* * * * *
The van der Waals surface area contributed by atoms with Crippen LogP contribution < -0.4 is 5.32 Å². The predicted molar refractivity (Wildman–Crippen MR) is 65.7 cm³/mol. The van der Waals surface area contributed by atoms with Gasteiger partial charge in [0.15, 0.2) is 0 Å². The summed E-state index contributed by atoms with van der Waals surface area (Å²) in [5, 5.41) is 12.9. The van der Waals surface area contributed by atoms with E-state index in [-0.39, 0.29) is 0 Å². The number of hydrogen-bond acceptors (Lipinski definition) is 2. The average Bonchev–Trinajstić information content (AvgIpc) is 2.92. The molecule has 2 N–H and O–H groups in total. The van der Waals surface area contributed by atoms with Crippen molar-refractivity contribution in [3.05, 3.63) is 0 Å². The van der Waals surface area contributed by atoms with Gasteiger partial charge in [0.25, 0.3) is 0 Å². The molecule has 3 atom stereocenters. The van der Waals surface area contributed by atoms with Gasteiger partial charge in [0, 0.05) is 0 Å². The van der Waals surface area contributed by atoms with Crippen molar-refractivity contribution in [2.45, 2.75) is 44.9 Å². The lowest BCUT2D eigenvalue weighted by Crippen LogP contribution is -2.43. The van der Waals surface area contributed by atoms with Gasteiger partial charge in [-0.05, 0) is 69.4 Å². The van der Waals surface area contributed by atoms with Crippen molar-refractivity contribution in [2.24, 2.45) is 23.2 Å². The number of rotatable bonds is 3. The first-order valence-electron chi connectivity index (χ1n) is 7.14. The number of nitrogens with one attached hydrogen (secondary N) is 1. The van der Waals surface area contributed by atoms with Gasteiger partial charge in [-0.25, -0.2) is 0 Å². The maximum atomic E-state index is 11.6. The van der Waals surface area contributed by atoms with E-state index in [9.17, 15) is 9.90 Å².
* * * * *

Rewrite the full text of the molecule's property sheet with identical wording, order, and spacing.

The van der Waals surface area contributed by atoms with Crippen LogP contribution < -0.4 is 5.32 Å². The predicted molar refractivity (Wildman–Crippen MR) is 65.7 cm³/mol. The van der Waals surface area contributed by atoms with Gasteiger partial charge in [0.15, 0.2) is 0 Å². The summed E-state index contributed by atoms with van der Waals surface area (Å²) in [5, 5.41) is 12.9. The van der Waals surface area contributed by atoms with E-state index in [-0.39, 0.29) is 0 Å². The number of hydrogen-bond acceptors (Lipinski definition) is 2. The average Bonchev–Trinajstić information content (AvgIpc) is 2.92. The molecule has 2 N–H and O–H groups in total. The van der Waals surface area contributed by atoms with Crippen molar-refractivity contribution in [3.05, 3.63) is 0 Å². The van der Waals surface area contributed by atoms with Gasteiger partial charge in [0.25, 0.3) is 0 Å². The molecule has 3 atom stereocenters. The van der Waals surface area contributed by atoms with Gasteiger partial charge in [0, 0.05) is 0 Å². The van der Waals surface area contributed by atoms with Crippen molar-refractivity contribution in [2.45, 2.75) is 44.9 Å². The lowest BCUT2D eigenvalue weighted by Crippen LogP contribution is -2.43. The van der Waals surface area contributed by atoms with Gasteiger partial charge in [-0.05, 0) is 69.4 Å². The van der Waals surface area contributed by atoms with Crippen molar-refractivity contribution in [2.24, 2.45) is 23.2 Å². The number of rotatable bonds is 3. The first-order valence-electron chi connectivity index (χ1n) is 7.14. The number of nitrogens with one attached hydrogen (secondary N) is 1. The van der Waals surface area contributed by atoms with Gasteiger partial charge in [-0.25, -0.2) is 0 Å². The maximum atomic E-state index is 11.6. The van der Waals surface area contributed by atoms with E-state index in [9.17, 15) is 9.90 Å².